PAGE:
- The Washington Times - Friday, January 3, 2003

KILLEEN, Texas, Jan. 3 (UPI) — President George W. Bush launched a renewed assault Friday on Iraqi President Saddam Hussein, accusing him of acting with "contempt" and defiance to international will and warning again of America's determination to disarm Iraq by force if necessary.

Iraq, in its December declaration to the United Nations on weapons of mass destruction, failed to account for chemical and biological weapons caches left over from the 1991 Gulf War, Bush said, thus spurning the path to peace.

"The Iraqi dictator did not even attempt to submit a credible declaration," Bush said in remarks at Fort Hood. "We can now be certain that he holds the United Nations and the U.N. Security Council and its resolutions in contempt.

"Saddam Hussein was given a path to peace; thus far, he has chosen the path of defiance."

Bush, in Texas over the New Year's holiday, traveled to Fort Hood, located near the town of Killeen, in mid-morning. He made his remarks to soldiers after reviewing the troops and a collection of armored fighting vehicles.

U.S. service personnel, he said, had the appreciation of the American people for their sacrifice, and he assured them that if a war against Iraq were to become necessary, they would be fighting to liberate a people from oppression, not occupy a country.

Fort Hood, located between Waco and Austin, is home to more than 40,000 troops, among them soldiers of the 1st Cavalry and the 4th Infantry Division (Mechanized).

About 1,300 soldiers from the units at Fort Hood were already deployed overseas, Bush noted, and about 1,600 more were slated for deployment soon.

"Fort Hood and the units that call it home have a special place in our country's military history. For decades, soldiers from the first team (1st Cavalry) … and from other units have fought America's battles with distinction and courage. Now, you're called again into action to defend America and the cause of freedom in the first war of the 21st century.

"For this country and for our friends around the world who love freedom like we do, the stakes are great; the terrorists have shown what they intend for us, and we're not going to forget."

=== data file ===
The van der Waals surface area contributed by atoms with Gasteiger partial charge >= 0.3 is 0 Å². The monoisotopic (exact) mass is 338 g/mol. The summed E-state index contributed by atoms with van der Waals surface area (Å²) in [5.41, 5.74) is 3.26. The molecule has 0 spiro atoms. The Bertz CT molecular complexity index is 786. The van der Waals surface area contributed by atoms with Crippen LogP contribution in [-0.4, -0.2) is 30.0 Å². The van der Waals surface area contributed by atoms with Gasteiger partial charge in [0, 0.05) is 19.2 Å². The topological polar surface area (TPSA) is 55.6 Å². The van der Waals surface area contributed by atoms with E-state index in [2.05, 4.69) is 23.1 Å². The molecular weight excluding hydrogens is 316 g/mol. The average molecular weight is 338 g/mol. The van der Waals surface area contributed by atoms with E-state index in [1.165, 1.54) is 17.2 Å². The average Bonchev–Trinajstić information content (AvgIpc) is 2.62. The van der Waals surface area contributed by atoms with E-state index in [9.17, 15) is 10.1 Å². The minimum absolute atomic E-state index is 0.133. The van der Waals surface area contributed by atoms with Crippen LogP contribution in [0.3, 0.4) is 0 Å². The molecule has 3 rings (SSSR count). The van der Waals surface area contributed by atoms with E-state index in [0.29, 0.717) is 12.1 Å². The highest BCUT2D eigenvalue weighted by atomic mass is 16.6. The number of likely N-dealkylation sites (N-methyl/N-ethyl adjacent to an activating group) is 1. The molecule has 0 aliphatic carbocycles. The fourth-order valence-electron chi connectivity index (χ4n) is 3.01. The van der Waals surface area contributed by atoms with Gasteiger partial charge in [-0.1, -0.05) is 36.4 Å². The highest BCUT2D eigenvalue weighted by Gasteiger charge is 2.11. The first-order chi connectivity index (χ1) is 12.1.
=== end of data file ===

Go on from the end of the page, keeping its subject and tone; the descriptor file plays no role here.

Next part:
Bush resurrected template remarks on the war against terrorism, including successes in Afghanistan, in hunting down terrorists, in disrupting their ability to regroup and in disrupting their channels for funding.

The United States was in a "great contest of will and purpose" and was being tested, he added, but would act decisively and would be "relentless in our pursuit of the enemy — that's what we owe the American people."

"We're not waiting for another attack (by terrorists), we can't wait for another attack to employ the full power of America in this cause.

"This war, like others, is not going to be won on the defensive."

Iraq and North Korea, he which he called "outlaw regimes," represented another challenge and each be dealt with using strategies tailored to the circumstances.

In the case of North Korea, which is resuming its nuclear arms program after violating a 1994 agreement with the United States, "the world must continue to speak with one voice to turn that regime away from its nuclear ambition," the president said.

"In the case of Iraq, the world has already spoken with one voice," he said.

The Bush administration is attempting to follow a diplomatic track with North Korea, using allies and friendly states in the region to pressure the Pyongyang regime to drop its attempt to produce new weapons. The United States believes it already possesses one or two nuclear weapons and the means to deliver them regionally.

The carrot is desperately needed international aid. Resumption of the nuclear program has cost North Korea fuel supplies from the United States, Japan and the European Union, and other economic assistance.

Washington believes North Korea is playing a game of brinksmanship to obtain more economic assistance as well as more prominent international recognition for the isolated regime — it has demanded direct talks with the United States and a formal non-aggression pact.

So far, Bush has refused to cave in, saying that it would reward misbehavior. He has also ruled out military action for the time being, saying Pyongyang's actions were a "diplomatic issue."

Iraq, however, is a "real threat," he said, because of its past use of WMD against dissident minorities and its earlier attack and occupation of neighboring Kuwait. The administration also argues Iraq could become a conduit for terrorist groups to obtain WMD.

"We certainly prefer voluntary compliance by Iraq," Bush said Friday. "Yet if force becomes necessary to disarm Iraq of weapons of mass destruction and enforce the will of the United Nations, if forces becomes necessary to secure our country and keep the peace, America will act deliberately; America will act decisively; and American will prevail. … We are ready, we are prepared."

Following his remarks Bush, together with the first lady, had lunch with the soldiers before returning to his ranch.


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